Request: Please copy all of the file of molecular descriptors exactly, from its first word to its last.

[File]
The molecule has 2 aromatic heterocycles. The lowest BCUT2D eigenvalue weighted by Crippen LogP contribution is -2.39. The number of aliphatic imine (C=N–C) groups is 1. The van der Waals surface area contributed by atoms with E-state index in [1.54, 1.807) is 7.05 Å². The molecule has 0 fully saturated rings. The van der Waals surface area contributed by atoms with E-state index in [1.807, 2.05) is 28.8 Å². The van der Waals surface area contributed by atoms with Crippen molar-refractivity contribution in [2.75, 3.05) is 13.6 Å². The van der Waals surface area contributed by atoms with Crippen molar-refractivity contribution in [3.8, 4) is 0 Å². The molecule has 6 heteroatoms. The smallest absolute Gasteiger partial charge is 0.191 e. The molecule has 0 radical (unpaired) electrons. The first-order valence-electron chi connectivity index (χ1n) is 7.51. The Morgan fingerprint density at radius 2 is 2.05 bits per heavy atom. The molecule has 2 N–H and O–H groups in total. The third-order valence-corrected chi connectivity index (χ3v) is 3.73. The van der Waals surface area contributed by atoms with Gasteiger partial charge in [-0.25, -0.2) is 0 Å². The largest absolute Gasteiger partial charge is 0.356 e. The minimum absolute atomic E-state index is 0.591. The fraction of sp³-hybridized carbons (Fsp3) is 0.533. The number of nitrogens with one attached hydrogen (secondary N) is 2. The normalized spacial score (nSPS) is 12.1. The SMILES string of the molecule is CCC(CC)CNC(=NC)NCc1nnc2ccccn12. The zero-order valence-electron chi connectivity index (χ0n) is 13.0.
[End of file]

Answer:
The molecule has 2 aromatic heterocycles. The lowest BCUT2D eigenvalue weighted by Crippen LogP contribution is -2.39. The number of aliphatic imine (C=N–C) groups is 1. The van der Waals surface area contributed by atoms with E-state index in [1.54, 1.807) is 7.05 Å². The molecule has 0 fully saturated rings. The van der Waals surface area contributed by atoms with E-state index in [1.807, 2.05) is 28.8 Å². The van der Waals surface area contributed by atoms with Crippen molar-refractivity contribution in [2.75, 3.05) is 13.6 Å². The van der Waals surface area contributed by atoms with Crippen molar-refractivity contribution in [3.8, 4) is 0 Å². The molecule has 6 heteroatoms. The smallest absolute Gasteiger partial charge is 0.191 e. The molecule has 0 radical (unpaired) electrons. The first-order valence-electron chi connectivity index (χ1n) is 7.51. The Morgan fingerprint density at radius 2 is 2.05 bits per heavy atom. The molecule has 2 N–H and O–H groups in total. The third-order valence-corrected chi connectivity index (χ3v) is 3.73. The van der Waals surface area contributed by atoms with Gasteiger partial charge in [-0.25, -0.2) is 0 Å². The largest absolute Gasteiger partial charge is 0.356 e. The minimum absolute atomic E-state index is 0.591. The fraction of sp³-hybridized carbons (Fsp3) is 0.533. The number of nitrogens with one attached hydrogen (secondary N) is 2. The normalized spacial score (nSPS) is 12.1. The SMILES string of the molecule is CCC(CC)CNC(=NC)NCc1nnc2ccccn12. The zero-order valence-electron chi connectivity index (χ0n) is 13.0.